We put our customers first

New Magnet Alloys Enable Ultra-high Temperature Applications

Scientists from the National Institute of Materials recently announced the development of new rare earth-transition metal alloys that can operate stably at temperatures above 500°C while maintaining strong magnetic properties. These new alloys solve a long-standing challenge for applications like magnetic refrigeration, magnetic cooling systems, and magnetically assisted fossil fuel ignition at high temperatures.

Conventional magnets based on NdFeB and SmCo alloys exhibit reduced magnetic properties above 300°C due to the decreased anisotropy and accelerated diffusion of rare earth elements. To tackle this issue, the scientists alloyed rare earth elements with abundant transition metals like iron and cobalt, and optimized the composition and microstructure control of alloys.  They found that increasing the number of metalloids like Si and Al and reducing grain size could effectively improve high-temperature stability.

The newly developed alloys demonstrated strong magnetism even after long-term thermal aging at 600°C. Their maximum energy product at 500°C remained higher than 10MGOe, comparable to commercial NdFeB magnets at room temperature. The cost of these alloys is also lower due to reduced usage of rare earth elements. They show promising prospects for commercialization in high-end magnetic devices and components operating in extreme environments.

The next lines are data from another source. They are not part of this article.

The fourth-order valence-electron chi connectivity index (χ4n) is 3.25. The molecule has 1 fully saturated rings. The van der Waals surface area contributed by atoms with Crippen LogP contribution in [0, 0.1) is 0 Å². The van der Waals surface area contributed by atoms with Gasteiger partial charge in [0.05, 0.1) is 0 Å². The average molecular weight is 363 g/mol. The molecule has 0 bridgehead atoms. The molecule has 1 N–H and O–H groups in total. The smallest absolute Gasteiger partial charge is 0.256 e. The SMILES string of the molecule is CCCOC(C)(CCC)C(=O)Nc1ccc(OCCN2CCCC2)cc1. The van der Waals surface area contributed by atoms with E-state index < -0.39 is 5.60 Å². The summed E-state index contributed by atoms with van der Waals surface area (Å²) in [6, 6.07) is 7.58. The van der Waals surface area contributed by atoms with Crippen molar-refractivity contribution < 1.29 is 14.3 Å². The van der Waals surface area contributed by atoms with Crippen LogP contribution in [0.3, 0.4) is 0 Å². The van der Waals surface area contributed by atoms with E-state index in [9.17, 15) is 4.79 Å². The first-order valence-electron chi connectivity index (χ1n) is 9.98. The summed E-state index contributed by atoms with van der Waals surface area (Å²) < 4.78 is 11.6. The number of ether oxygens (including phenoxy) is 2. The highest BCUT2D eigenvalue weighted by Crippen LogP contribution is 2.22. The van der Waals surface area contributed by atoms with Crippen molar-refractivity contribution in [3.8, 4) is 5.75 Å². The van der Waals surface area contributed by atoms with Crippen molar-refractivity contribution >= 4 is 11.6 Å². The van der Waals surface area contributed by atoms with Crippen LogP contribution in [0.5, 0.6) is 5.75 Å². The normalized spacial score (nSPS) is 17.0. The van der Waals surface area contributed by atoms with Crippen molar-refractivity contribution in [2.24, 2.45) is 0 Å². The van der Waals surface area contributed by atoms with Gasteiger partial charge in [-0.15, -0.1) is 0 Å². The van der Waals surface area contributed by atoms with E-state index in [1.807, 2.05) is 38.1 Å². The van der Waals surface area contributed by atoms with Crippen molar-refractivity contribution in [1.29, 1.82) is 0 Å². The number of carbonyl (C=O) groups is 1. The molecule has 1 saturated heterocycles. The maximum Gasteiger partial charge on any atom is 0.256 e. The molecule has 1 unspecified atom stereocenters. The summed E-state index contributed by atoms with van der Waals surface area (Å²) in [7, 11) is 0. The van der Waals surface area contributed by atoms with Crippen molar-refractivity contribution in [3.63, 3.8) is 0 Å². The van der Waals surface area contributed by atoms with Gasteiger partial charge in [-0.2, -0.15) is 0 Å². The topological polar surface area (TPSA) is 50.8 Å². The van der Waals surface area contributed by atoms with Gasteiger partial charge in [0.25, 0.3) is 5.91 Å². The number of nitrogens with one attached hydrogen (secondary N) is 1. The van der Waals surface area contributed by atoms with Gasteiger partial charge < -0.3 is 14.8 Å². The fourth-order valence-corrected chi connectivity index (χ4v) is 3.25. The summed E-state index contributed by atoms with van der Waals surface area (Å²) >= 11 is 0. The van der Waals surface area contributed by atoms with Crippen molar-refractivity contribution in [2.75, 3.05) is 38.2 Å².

However, mass production of these new alloys in a scalable and cost-effective manner remains challenging. The scientists suggested that rapid solidification and mechanical alloying techniques could bridge the gap between lab-scale success and industrial application. Collaborations across countries and disciplines to accelerate technology transfer are needed.

This breakthrough paves the way for the next generation of high-temperature magnets that do not require expensive dysprosium and terbium additions. Wider adoption of these new alloys could reduce the dependence on critical materials and improve the supply chain stability of strategic magnetic products. Overall, this discovery has significant implications for advanced sustainable energy and propulsion technologies.


About Author


Magnets Manufacturer